Friday, October 5, 2012


Here's the program and notes for the Saturday Oct. 6th concert at Heliconian Hall.  with Christopher Verrette and Justin Haynes




All lookes be pale                    Thomas Campion (1567-1620)
There is a Garden in her face   Robert Jones (c. 1577-1617)
So, so, leave off                       Alfonso Ferrabosco II (c. 1575-1628)
Romanesca                               Angelo Notari? (1566-1663)
Ahi, che s’accrese in me           Notari
Care charming sleep                 Robert Johnson (c. 1583-1634)
Three Masque Dances              Anon.
      Sir Francis Bacons Masque-Second of the Prince-The Second Witches Dance
Ben si qui mostra il Ciel            Cipriano di Rore (1515-65) arr. Notari
Was I to blame?                         Ferrabosco
Come my Celia                          Ferrabosco
Tis now dead night                    John Coprario (c. 1570-1626)
The Lady Banning her Almand John Sturt (d. 1625)
Galliard                                       Johnson

Intermission

Three lyra viol pieces                 Thomas Ford (c. 1580-1648)
       And if you doe touch me ile crie-Forget me not- A pill to purge melancholie
Voi vedet’il mio mal                  Notari?
Ruggiero                                    Notari?
Unto the temple of thy beauty    Ford
Goe to bed sweete muze            Jones
Like Hermit poor                       Ferrabosco
Prelude-Mrs. Hoffmans Alman  Sturt
So parted you                             Coprario
Not full twelve years                  Ford
Ciaccona                                    Notari?

Most of the ink spilled on the subject of Henry Frederick, Prince of Wales necessarily deals with ‘what ifs’. He was born at Stirling Castle in 1594, before it was certain his father James VI of Scotland would accede to Elizabeth I’s English throne and died of typhoid in November 1612. Whether he could have avoided the clash with Parliament that ended with his brother’s beheading (Henry was described as an ‘obdurate Protestant’ so would not have provoked the puritans) is one of the ‘what-ifs’, but his one accomplishment, the setting up of his own household with a glittering array of musicians, shows that English music would have been very different had he lived.

Henry’s music teacher was Alfonso Ferrabosco II, whose father had been lutenist (and spy) to Elizabeth I. Ferrabosco the Younger partnered with the poet Ben Jonson in the production of masques, balletic entertainments which grew, in Italy and France, into court opera. With plots that patted the attendant aristocrats on the back these events also afforded the opportunity for the young prince to show off his dancing skills as a participant. He may have danced gracefully to the prince’s dance we present after chasing off the witches who danced in the grotesque anti-masque. The text of Come my Celia is not from a masque, but from Jonson’s play Volpone. So, so, leave off is by John Donne and Like Hermit poor is by Walter Raleigh.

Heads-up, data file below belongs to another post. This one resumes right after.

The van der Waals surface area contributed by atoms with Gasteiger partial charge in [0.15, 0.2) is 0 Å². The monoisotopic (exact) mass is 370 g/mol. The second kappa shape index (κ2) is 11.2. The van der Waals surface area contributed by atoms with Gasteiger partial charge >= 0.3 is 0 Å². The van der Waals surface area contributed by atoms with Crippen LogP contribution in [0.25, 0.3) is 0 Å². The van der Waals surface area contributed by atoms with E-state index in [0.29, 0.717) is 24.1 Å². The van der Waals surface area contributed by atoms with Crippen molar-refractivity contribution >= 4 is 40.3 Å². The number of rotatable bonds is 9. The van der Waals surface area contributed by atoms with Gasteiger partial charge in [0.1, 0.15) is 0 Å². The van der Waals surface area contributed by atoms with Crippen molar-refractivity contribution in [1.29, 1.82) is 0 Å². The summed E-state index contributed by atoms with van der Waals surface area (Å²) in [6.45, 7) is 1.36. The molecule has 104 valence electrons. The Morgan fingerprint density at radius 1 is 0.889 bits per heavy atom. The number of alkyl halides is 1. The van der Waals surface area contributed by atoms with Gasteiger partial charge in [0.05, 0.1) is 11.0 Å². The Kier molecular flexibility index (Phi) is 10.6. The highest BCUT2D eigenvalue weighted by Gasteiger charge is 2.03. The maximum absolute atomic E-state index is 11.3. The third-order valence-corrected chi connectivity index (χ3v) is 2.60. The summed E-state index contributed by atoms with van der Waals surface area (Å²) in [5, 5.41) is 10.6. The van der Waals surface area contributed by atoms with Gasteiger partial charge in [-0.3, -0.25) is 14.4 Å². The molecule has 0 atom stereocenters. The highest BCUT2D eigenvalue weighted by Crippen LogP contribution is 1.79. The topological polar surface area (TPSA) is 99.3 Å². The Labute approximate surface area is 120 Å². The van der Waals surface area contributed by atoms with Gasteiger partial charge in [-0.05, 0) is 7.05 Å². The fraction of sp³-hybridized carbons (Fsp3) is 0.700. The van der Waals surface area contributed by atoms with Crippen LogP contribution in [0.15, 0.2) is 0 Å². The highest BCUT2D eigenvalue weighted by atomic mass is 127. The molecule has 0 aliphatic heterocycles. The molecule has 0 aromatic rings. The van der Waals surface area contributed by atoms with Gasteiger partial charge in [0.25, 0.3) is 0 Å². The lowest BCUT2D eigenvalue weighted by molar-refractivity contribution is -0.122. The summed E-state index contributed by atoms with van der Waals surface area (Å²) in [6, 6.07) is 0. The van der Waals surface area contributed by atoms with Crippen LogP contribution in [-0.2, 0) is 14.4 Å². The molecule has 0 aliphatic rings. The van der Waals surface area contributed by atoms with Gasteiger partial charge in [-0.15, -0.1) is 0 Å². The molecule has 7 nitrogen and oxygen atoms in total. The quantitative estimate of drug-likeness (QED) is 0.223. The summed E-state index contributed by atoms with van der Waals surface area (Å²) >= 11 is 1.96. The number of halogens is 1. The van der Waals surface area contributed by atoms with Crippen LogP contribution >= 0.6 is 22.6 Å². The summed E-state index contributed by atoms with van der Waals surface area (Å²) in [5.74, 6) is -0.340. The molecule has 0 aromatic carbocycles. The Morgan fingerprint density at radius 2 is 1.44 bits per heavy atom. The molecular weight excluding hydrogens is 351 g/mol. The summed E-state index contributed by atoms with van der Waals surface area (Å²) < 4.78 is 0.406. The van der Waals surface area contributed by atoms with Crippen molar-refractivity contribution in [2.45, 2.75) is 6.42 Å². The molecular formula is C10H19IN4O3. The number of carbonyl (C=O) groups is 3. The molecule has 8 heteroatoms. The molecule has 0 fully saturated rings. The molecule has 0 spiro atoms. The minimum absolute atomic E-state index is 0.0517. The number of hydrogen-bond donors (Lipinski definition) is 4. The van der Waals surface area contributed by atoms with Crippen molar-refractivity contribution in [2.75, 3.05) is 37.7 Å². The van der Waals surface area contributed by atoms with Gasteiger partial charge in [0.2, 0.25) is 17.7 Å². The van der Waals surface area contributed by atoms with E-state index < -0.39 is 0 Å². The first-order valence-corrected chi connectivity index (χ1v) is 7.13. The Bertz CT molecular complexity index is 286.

Campion, another famous poet, added his voice to the outpouring of sermons, verse and song composed after Henry’s death. As well as his own song All lookes be pale, he wrote the words for a cycle of songs with music by John Coprario. These songs have texts which each take the point of view of members of the royal family, then Britain (a new political concept in 1612) and the World. We present the songs to Queen Anne (Tis now dead night) and Henry’s younger sister Elizabeth (So parted you). Check the brochure for our concert celebrating her wedding to a German prince in February 1613.

John, or even sometimes Giovanni Coprario was in fact John Cooper. The fashion for things Italianate was cultivated at Henry’s court and more widely but Henry snagged himself a real live Italian in the person of Angelo Notari of Padua. In 1613 Notari published a book of Musiche for accompaniment con Tiorba, a very early example of Italian baroque music in Londres. The Cacciniesque Ahi, che s’accrese in me is from that collection, as are the viola bastarda divisions on the Rore madrigal. A manuscript in Notari’s handwriting in the British Library contains the other aria and the two sets of violin ‘divisions’ on the Ruggiero and Romanesca bass lines.

Other composers working at Henry’s court include Robert Johnson, who wrote for Shakespeare’s theatre company. Care charming sleep is from Valentinian, a play by John Fletcher and shows the influence that Notari had. Lutenist John Sturt (no relation) ended up in Henry’s entourage after a long soujourn on the continent. Thomas Ford, like most of Henry’s musicians, went on to work for Henry’s little brother Charles, but published no more music. The dedication of Jones’s songbook Ultimum Vale printed opposite gives an idea of the sense of hope invested this promising young man and lets us imagine the loss felt after his passing.


2 comments:

donna g said...
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donna g said...

Loved the programme! Click for my review.